(PC) Green v. Cisneros et al

Filing 9

ORDER DENYING Plaintiff's 7 Motion for Permissive Joinder signed by Magistrate Judge Helena M. Barch-Kuchta on 11/19/2022. (Sant Agata, S)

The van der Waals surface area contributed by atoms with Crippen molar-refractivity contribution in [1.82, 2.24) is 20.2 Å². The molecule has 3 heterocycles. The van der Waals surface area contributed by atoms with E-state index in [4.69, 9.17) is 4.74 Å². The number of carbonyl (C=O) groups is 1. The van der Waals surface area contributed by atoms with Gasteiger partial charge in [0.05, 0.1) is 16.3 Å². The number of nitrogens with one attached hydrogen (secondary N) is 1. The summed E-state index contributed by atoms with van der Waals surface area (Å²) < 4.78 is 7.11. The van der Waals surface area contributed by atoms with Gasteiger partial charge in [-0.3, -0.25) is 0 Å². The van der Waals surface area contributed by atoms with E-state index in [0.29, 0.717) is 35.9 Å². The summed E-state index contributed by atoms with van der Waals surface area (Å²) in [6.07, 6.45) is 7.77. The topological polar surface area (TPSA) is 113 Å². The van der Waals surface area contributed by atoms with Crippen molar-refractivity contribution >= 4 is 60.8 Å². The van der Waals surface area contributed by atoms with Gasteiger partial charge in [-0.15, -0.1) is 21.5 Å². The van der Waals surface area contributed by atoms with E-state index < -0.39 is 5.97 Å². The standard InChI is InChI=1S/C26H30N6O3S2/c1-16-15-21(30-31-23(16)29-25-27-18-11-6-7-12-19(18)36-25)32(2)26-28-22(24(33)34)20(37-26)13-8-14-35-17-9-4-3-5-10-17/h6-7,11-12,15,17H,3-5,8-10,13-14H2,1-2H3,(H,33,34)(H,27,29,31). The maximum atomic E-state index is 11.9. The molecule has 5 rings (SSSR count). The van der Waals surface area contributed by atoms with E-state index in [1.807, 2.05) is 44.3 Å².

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1 2 3 4 5 6 7 8 UNITED STATES DISTRICT COURT 9 FOR THE EASTERN DISTRICT OF CALIFORNIA 10 11 HALIKI GREEN, JR., 12 13 14 15 Plaintiff, Case No. 1:22-cv-01072-ADA-HBK (PC) ORDER DENYING PLAINITFF'S MOTION FOR PERMISSIVE JOINDER v. (Doc. No. 7) THERESA CISNEROS, ET. AL., Defendants. 16 17 Pending before the Court is Plaintiff Hailiki Green, Jr’s pleading titled “Notice to Clerk of 18 Parties to Complaint Not Reflected in Court’s Document Titled: First Informational Order in 19 Prisoner/Civil Detainee Civil Rights Case filed 8/26/2022; Request for Correction” construed as a 20 motion for permissive joinder filed on September 23, 2022. (Doc. No. 7). Plaintiff, who is 21 confined at the California Substance Abuse Treatment Facility (“CSATF”), initiated this action 22 by filing a civil rights complaint under 42 U.S.C. § 1983 raising six claims for relief. (See 23 generally Doc. No. 1). The Complaint alleges the California Department of Corrections and 24 Rehabilitation systemically disfavors Muslim prisoners and their spiritual needs violating the First 25 and Fourteenth Amendments, the Religious Land Use and Institutionalized Persons Act, and 26 California Constitution Article I § 4. (Id. at 4). 27 28 Plaintiff notes the Clerk of Court identified the named defendants on the docket but did not correctly identify “et. al.” for the Plaintiffs. (Doc. No. 7 at 1-2). In other words, Green 1 clarifies that more than one Plaintiff seeks to proceed in this action and requests the docket be 2 corrected to reflect same. (Id.). A review of the Complaint confirms it identifies “Hailiki Green, 3 Jr., Joe Alfred-Taylor, and et. al.” as Plaintiffs. (See Doc. No. 1 at 1). Both Plaintiffs signed the 4 Complaint. (Id. at 23). 5 Federal Rule of Civil Procedure 20(a) permits the joinder of plaintiffs in one action if: (1) 6 the plaintiffs assert any right to relief arising out of the same transaction, occurrence, or series of 7 transactions or occurrences; and (2) there are common questions of law or fact. If the test for 8 permissive joinder is not satisfied, a Court, in its discretion, may sever the misjoined parties, so 9 long as no substantial right will be prejudiced by the severance.” Coughlin v. Rogers, 130 F.3d 10 1348, 1350 (9th Cir. 1997) (internal citations omitted); see Fed. R. Civ. P. 21 (“Misjoinder of 11 parties is not a ground for dismissing an action. On motion or on its own, the Court may at any 12 time, on just terms, add or drop a party. The Court may also sever any claim against a party.”). 13 Plaintiff’s construed motion for permissive joinder must be denied. First, a non-lawyer 14 has no authority to appear for others than himself. Johns v. County of San Diego, 114 F.3d 874, 15 877 (9th Cir. 1997) (quoting C.E. Pope Equity Tr. v. United States, 818 F.2d 696, 697 (9th Cir. 16 1987)). Thus, Plaintiff Green cannot represent any other plaintiff inmates in this action. Further, 17 actions brought by multiple prisoners proceeding pro se present unique problems not presented by 18 ordinary civil litigation. For example, transfer of one or more plaintiffs to different institutions or 19 release on parole, as well as the challenges to communication among plaintiffs presented by 20 confinement, may cause delay and confusion. Further, the interplay of the filing fee provisions in 21 the Prison Litigation Reform Act of 1995 (“PLRA”) suggests that prisoners may not bring a 22 multi-plaintiff action and must instead proceed separately. To proceed with a civil action, each 23 plaintiff must pay the $400 filing fee required by 28 U.S.C. § 1914(a) or request leave to proceed 24 in forma pauperis and submit the affidavit and trust account statement required by 28 U.S.C. § 25 1915(a). The PLRA expressly requires that a prisoner, where proceeding in forma pauperis, pay 26 the full amount of the filing fee. 28 U.S.C. § 1915(b)(1). This provision reflected Congress’s 27 intent to reduce the volume of frivolous prisoner litigation in the federal courts. Hubbard v. 28 Haley, 262 F.3d 1194, 1196-97 (11th Cir. 2001); see also Oliver v. Keller, 289 F.3d 623, 627-28 2 1 (9th Cir. 2002). In order not to undermine the PLRA’s deterrent purpose, courts have agreed that 2 prisoner-plaintiffs who proceed together in one action must each pay the full filing fee. See 3 Boriboune v. Berge, 391 F.3d 852, 855-56 (7th Cir. 2004); Hubbard, 262 F.3d at 1197-98. 4 However, 28 U.S.C. § 1915(b)(3) provides that “in no event shall the filing fee collected exceed 5 the amount of fees permitted by statute for the commencement of a civil action.” If multiple 6 prisoners were allowed to proceed in the same action and each were required to pay the full filing 7 fee as mandated by § 1915(b)(1) and intended by Congress, the amount of fees collected would 8 exceed the amount permitted by statute for commencement of the action in violation of § 9 1915(b)(3). 10 To avoid the problems related to case-management and filing fees, the Court denies 11 permissive joinder of Joe Alfred-Taylor, et. al., as co-plaintiffs in this action. Each inmate 12 plaintiff may proceed with their own claims in separate actions. See DirecTV, Inc. v. Leto, 467 13 F.3d 842, 846 (3d Cir. 2006) (claims that are severed rather than dismissed may continue in a 14 separate suit to avoid statute of limitations barrier that might arise in event of dismissal). The 15 Court can then consolidate the cases for procedural purposes and judicial efficiency if the Court 16 deems it appropriate. A screening order will issue in due course on the Complaint filed in this 17 action. 18 Accordingly, it is ORDERED: 19 Plaintiff’s construed motion for permissive joinder (Doc. No. 7) is DENIED. 20 21 22 Dated: November 19, 2022 HELENA M. BARCH-KUCHTA UNITED STATES MAGISTRATE JUDGE 23 24 25 26 27 28 3